Christ Mass, or Christmas, is one of many Christian celebrations which finds its origins in pagan ritual. To understand its origins one must examine the cult of the sun god. Be it Roman, Persian, Babylonian, or Egyptian worship of the sun god, there are common features. In general, the festivals of sun god worship occurred throughout the year and were based on the path of the sun and the relative hours of day and night. Therefore, the most significant pagan rites occurred during transition periods such as the vernal equinox, autumnal equinox, summer solstice, and winter solstice.

As autumn progresses to winter, the days get shorter and shorter until the winter solstice. At that point, the daylight hours begin to increase again. With respect to sun god worship, then, this represented the birth of the sun. In Rome and northern Europe, it was celebrated as the birth of Mithra, the sun god. These celebrations were ultimately merged with Christian teachings, perhaps to make Christianity palatable to the pagan masses.

By adopting [seasonal] festivals as Christian, the early Church sought both to win the allegiance of the populace as well as to harness the vitality of such festivals. While there is nothing to indicate the actual time of Jesusí birth, such an event most easily correlated to winter solstice festivals. The Roman celebration of the birth of the sun god, Mithra, for instance, had also been observed on December 25th .... the Church adopted the winter solstice as Christmas. The birth of Godís sun at the solstice easily correlated to the birth of Godís son. (Ellerbe p. 146)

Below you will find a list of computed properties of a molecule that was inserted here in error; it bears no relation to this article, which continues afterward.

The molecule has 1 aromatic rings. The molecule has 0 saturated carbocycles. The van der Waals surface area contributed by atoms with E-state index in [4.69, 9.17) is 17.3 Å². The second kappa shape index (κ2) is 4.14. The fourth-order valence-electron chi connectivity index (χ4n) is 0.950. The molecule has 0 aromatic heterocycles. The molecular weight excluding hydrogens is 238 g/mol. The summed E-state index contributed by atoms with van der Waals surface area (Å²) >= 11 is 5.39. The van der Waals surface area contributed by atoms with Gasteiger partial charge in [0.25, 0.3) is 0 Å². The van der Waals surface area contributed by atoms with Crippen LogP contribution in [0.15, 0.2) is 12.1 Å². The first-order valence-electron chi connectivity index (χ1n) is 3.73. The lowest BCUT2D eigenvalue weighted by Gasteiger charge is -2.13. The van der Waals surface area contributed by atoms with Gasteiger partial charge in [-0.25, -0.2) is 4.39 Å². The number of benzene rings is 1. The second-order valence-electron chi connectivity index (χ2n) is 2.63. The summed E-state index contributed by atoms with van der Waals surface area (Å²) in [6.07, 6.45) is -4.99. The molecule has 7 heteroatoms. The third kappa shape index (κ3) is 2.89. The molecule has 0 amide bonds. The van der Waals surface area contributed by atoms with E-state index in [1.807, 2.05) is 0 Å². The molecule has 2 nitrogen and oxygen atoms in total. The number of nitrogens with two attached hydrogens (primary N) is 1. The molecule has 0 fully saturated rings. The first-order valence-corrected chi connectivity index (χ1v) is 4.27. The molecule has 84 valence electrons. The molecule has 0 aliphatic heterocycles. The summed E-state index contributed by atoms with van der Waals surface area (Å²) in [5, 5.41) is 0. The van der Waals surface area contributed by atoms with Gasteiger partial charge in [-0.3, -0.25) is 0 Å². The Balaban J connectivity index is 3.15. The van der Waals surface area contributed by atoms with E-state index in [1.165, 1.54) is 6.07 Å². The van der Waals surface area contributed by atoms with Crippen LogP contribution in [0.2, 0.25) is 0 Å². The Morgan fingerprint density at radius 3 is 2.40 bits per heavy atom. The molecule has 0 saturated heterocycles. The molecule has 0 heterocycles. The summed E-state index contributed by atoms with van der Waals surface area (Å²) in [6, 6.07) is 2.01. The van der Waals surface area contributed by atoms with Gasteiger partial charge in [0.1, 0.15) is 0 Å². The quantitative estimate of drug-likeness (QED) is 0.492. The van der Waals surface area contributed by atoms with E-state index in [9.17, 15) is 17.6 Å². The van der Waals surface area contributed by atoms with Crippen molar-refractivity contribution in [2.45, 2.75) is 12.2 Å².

The birth of Osiris in Egyptian pagan worship also correlated with the winter solstice.

An Egyptian winter solstice celebration of the birth of Osiris, the divine representation of masculine fertility, on January 6th became the Christian Epiphany. The Church declared that it signified the manifestation of Jesusí divinity. Yet, the spirit of both Christmas and the Christian Epiphany embodied timeless celebrations of the winter solstice. The difference between them was due more to a difference in calendars than a difference in meaning; the Egyptian calendar was twelve days behind the Julian calendar. (Ellerbe p.146)

Evergreens were important symbols of life to pagan northern Europe. The fact that they stood the test of winter by remaining green was quite significant to pagan worship. Words attributed to Jeremiah in the Old Testament warn against following the way of the pagans. Specifically, the warning pertains to the decorating of trees with silver and gold after cutting them down from the forest.

2 Thus says the Lord: "Do not learn the way of the pagans; do not be dismayed at the signs of heaven; for the pagans are dismayed at them.
3 For the customs of the people are futile; for one cuts a tree from the forest, the work of the hands of the workman, with the ax.
4 They decorate it with silver and gold; they fasten it with nails and hammers so that it will not topple.
5 They are upright, like a palm tree, and they cannot speak; they must be carried, because they cannot go by themselves. Do not be afraid of them, for they cannot do evil, nor can they do any good." (Jeremiah 10:2-5)